Last weekend, a few SFR staffers traveled to San Francisco for a conference. We were there to learn about digital development in the news industry, but I had another goal: unlocking the secret to creating a vast and vibrant food and drink scene in Santa Fe.

By way of explanation: I live within walking distance of the Railyard.

After 9 pm, it's usually pretty dead, with the exception of Second Street Brewery and, if you're into the sports bar thing, Junction. Eventually, we may have a bowling alley, but walking home from Second Street at night currently feels like tiptoeing through a zombified wasteland.

That's not to say we lack opportunities. In fact, the man-friend and I like to dream up cool things we wish would magically appear in the Railyard—one of those stockbroking bars where your drinks change price according to what other people order, for instance; a brew-and-view theater in the old Cocteau; a warehousey bar with ping-pong and foosball tables; an outdoor, Munich-style beer garden; tiny pop-up restaurants in the Railyard Park; food trucks (there's an idea!) all around.

I get that it's Santa Fe, where a vocal minority hates the idea of development. So in the interest of being slightly more constructive and less theoretical, here are a few lessons we can take from the city by the bay.

1. Think in pairs
I'm not a pizza lover, and I'm generally indifferent when it comes to jazz. But give me a throaty-voiced woman singing to an upright bass and some sax in a diner-style bar that serves gourmet pizza and a tall, fizzy version of a Tom Collins, and I'm in heaven. Club Deluxe is a bar that does two things: pizza and jazz. Similarly, Whiskey Thieves is a dive bar (juke box, pool table, scary bathrooms) that also happens to serve super-high-end whiskeys, from a $25 shot of Ardbeg to hand-labeled bourbons of every stripe. We could be pairing some random stuff and making genius right here. It doesn't have to be complicated, but you do have to think about what works.

2. Small is beautiful
Most New Mexicans love their elbow room, but even we know how to enjoy the occasional rubbing of said elbows—especially when we go so far as to leave our woodstoves for a night on the town. I took notes at The Alembic, which is not only small in size (with high ceilings so you can breathe), but limits its food menu to a mere handful of offerings. Not so with the drink menu, fortunately.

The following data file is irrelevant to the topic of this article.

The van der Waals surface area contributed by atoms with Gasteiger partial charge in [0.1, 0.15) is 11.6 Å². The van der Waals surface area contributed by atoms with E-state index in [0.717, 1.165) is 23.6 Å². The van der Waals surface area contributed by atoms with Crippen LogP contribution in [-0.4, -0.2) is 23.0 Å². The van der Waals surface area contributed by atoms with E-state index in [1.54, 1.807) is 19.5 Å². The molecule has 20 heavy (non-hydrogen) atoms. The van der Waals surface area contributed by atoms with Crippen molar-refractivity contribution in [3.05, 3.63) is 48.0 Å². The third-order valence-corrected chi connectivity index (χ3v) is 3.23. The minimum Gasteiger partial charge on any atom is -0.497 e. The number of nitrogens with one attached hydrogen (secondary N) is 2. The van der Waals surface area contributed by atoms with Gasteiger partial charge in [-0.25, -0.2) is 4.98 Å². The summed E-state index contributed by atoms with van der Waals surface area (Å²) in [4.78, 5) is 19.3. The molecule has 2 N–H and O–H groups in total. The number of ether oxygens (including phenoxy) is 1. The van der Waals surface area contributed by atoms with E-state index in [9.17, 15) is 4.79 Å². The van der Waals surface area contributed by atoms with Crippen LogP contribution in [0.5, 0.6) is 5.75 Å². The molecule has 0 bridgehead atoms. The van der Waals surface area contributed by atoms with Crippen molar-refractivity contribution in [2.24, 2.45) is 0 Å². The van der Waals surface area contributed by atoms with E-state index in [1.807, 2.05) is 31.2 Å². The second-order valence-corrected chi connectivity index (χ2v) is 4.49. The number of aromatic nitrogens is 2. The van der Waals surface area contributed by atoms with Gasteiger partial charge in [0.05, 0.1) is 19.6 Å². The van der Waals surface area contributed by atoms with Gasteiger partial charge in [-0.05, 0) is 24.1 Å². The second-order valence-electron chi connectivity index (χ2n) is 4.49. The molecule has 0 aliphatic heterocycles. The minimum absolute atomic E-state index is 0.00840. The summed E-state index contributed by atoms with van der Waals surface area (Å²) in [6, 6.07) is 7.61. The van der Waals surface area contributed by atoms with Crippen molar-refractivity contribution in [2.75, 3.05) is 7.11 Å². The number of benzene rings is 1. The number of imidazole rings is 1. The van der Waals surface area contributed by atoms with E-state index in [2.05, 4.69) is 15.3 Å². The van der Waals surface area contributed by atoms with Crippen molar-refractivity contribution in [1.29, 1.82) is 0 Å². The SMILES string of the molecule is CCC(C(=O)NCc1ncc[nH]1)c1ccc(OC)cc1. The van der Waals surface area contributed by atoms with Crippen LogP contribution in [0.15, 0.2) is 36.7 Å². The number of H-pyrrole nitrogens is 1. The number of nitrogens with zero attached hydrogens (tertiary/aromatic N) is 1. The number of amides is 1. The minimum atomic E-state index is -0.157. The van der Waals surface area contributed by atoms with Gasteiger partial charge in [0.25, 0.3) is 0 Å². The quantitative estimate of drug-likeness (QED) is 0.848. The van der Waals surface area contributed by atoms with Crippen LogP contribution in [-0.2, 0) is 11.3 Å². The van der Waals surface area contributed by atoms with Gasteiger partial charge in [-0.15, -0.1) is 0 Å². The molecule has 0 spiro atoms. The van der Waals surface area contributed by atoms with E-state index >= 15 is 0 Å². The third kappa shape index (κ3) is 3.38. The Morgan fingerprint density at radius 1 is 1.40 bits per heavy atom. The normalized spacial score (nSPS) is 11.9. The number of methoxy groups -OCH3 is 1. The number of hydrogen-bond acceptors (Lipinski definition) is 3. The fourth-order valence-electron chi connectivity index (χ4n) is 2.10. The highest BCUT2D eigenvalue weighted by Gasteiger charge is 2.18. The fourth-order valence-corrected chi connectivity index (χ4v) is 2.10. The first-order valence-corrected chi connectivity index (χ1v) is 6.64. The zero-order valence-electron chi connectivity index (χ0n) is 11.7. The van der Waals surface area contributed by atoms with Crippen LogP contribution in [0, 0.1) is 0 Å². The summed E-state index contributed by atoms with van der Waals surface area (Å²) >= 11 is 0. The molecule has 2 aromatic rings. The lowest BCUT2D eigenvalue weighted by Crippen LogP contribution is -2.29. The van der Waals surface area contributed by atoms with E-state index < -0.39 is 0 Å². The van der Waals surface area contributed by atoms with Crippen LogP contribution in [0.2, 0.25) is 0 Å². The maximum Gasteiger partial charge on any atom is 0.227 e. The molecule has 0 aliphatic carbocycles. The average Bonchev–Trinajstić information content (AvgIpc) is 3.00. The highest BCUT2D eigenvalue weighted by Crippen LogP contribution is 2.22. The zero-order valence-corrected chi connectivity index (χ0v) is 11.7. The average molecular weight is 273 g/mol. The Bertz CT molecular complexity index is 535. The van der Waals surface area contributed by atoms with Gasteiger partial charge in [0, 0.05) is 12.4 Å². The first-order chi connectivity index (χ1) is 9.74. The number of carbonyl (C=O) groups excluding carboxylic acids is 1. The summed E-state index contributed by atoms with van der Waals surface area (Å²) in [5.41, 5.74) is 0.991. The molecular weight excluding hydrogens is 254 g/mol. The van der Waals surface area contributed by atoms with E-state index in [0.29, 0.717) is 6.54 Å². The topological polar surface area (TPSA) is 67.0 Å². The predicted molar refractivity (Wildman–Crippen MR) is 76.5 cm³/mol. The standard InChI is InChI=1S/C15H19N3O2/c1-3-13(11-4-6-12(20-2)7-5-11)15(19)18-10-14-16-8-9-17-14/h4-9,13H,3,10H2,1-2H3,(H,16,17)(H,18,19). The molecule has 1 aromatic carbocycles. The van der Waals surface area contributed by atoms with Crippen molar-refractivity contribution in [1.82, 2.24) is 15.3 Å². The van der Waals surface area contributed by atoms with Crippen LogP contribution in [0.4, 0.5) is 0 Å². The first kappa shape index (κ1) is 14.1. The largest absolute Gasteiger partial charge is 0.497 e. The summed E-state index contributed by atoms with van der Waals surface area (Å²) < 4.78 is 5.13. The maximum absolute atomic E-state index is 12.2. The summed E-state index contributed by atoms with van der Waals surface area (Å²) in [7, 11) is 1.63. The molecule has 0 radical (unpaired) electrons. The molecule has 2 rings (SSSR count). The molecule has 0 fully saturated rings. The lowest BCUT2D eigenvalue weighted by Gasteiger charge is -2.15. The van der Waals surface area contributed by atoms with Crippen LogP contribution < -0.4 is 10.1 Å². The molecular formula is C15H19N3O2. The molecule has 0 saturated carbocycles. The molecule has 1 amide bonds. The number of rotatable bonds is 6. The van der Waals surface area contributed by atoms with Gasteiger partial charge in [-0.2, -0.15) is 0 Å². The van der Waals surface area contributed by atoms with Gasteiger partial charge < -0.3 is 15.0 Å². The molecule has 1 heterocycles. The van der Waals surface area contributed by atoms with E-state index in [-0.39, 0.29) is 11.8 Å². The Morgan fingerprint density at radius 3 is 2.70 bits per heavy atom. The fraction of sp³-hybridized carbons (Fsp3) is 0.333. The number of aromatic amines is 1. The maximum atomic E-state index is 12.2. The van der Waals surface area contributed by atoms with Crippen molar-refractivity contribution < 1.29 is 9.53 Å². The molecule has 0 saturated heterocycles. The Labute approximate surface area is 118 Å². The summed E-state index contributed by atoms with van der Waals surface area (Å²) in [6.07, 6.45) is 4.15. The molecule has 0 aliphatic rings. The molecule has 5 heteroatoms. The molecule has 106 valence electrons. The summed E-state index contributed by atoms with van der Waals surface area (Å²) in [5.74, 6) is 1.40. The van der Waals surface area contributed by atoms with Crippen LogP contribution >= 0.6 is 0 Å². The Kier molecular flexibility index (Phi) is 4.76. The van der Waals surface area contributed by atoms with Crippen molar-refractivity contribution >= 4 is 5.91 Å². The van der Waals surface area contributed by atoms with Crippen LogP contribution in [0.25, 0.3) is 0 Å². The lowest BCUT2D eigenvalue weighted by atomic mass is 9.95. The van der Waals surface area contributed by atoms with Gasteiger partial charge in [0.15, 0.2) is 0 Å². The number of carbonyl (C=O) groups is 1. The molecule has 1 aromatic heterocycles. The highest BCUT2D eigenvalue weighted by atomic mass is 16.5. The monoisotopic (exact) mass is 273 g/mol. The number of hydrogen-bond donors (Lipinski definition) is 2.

3. Small drinks are beautiful
Admittedly, I love few things more than the Palace's 10-ounce Manhattan. But while it's cost-effective (not to mention delicious), such a punchbowl requires some serious sipping skills. There's something to be said for the tinier cocktails served at several of the bars we visited: They encourage a focus on quality and—how about this for an "End DWI" strategy—get you significantly less tipsy. In fact, the Alembic's Vieux Carré (rye, cognac, sweet vermouth, angostura and peychaud bitters, served up for $11) was so good, I ordered it twice. As a frequent cocktail buddy accurately observed, "You never do that!"

4. Theme it up
At the Tonga Room, you don't have to pretend you're in a 1950s tiki bar—you are in one. Founded in 1945, the Tonga Room retains its unabashed cliché with fake palms, mai tais served in coconuts and even a bandshell floating in a lagoon, over which it sometimes "rains" on the Hawaiian-shirted Asian man going crazy on the drums. Santa Fe, of course, has the Cowgirl, but given that we're a tourist town, one more Disneylike venue probably wouldn't hurt. I'm thinking there's room for a Lord of the Rings-style alehouse on St. Michael's Drive; an open-roofed observatory with a fancy telescope at the end of Canyon Road; a '50s diner-turned-dance club à la NYC's Beauty Bar down Cerrillos; and definitely something with participatory art, preferably including finger-painting, around Baca Street.

5. Secrets are fun
The speakeasy Bourbon & Branch is so devoted to its theme that we actually had to furnish a password at its unmarked door (although, to be fair, the burly doorman looked sheepish when he asked for it). To invoke 1920s classism, a hidden door inside separates those with reservations from the hoi polloi; the bartenders, in period dress, sip whiskey while mixing drinks. It's dark, moody, lined with ancient books and almost thrillingly exclusive, with the exception of around 50 hipsters who included people we knew. Eh, whatever; we still felt special.